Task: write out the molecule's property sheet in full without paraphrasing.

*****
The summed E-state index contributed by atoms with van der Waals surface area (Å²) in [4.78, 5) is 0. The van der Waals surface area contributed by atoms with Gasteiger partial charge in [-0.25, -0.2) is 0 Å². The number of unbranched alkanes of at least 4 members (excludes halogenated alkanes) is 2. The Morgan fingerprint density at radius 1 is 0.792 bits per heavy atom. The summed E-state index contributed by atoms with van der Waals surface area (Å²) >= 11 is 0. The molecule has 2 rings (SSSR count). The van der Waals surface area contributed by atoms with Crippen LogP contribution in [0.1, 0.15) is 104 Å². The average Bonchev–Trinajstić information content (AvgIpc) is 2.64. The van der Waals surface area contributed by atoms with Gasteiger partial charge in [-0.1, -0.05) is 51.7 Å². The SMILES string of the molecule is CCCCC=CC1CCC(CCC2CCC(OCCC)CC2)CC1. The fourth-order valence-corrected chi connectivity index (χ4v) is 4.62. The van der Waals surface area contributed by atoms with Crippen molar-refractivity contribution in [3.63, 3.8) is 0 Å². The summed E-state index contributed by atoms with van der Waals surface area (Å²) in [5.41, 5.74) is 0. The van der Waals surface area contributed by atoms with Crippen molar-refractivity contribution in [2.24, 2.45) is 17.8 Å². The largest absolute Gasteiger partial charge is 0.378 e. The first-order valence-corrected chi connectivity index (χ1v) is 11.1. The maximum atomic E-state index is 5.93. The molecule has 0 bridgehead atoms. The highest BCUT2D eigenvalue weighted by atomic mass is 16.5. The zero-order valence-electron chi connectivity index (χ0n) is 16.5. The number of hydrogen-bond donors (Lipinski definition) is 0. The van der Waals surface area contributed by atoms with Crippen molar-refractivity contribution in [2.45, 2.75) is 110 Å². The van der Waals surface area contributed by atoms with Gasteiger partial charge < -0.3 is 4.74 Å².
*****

The summed E-state index contributed by atoms with van der Waals surface area (Å²) in [4.78, 5) is 0. The van der Waals surface area contributed by atoms with Gasteiger partial charge in [-0.25, -0.2) is 0 Å². The number of unbranched alkanes of at least 4 members (excludes halogenated alkanes) is 2. The Morgan fingerprint density at radius 1 is 0.792 bits per heavy atom. The summed E-state index contributed by atoms with van der Waals surface area (Å²) >= 11 is 0. The molecule has 2 rings (SSSR count). The van der Waals surface area contributed by atoms with Crippen LogP contribution in [0.1, 0.15) is 104 Å². The average Bonchev–Trinajstić information content (AvgIpc) is 2.64. The van der Waals surface area contributed by atoms with Gasteiger partial charge in [-0.1, -0.05) is 51.7 Å². The SMILES string of the molecule is CCCCC=CC1CCC(CCC2CCC(OCCC)CC2)CC1. The fourth-order valence-corrected chi connectivity index (χ4v) is 4.62. The van der Waals surface area contributed by atoms with Crippen molar-refractivity contribution in [3.63, 3.8) is 0 Å². The summed E-state index contributed by atoms with van der Waals surface area (Å²) in [5.41, 5.74) is 0. The van der Waals surface area contributed by atoms with Crippen molar-refractivity contribution in [2.24, 2.45) is 17.8 Å². The largest absolute Gasteiger partial charge is 0.378 e. The first-order valence-corrected chi connectivity index (χ1v) is 11.1. The maximum atomic E-state index is 5.93. The molecule has 0 bridgehead atoms. The highest BCUT2D eigenvalue weighted by atomic mass is 16.5. The zero-order valence-electron chi connectivity index (χ0n) is 16.5. The number of hydrogen-bond donors (Lipinski definition) is 0. The van der Waals surface area contributed by atoms with Crippen molar-refractivity contribution in [2.45, 2.75) is 110 Å². The van der Waals surface area contributed by atoms with Gasteiger partial charge < -0.3 is 4.74 Å².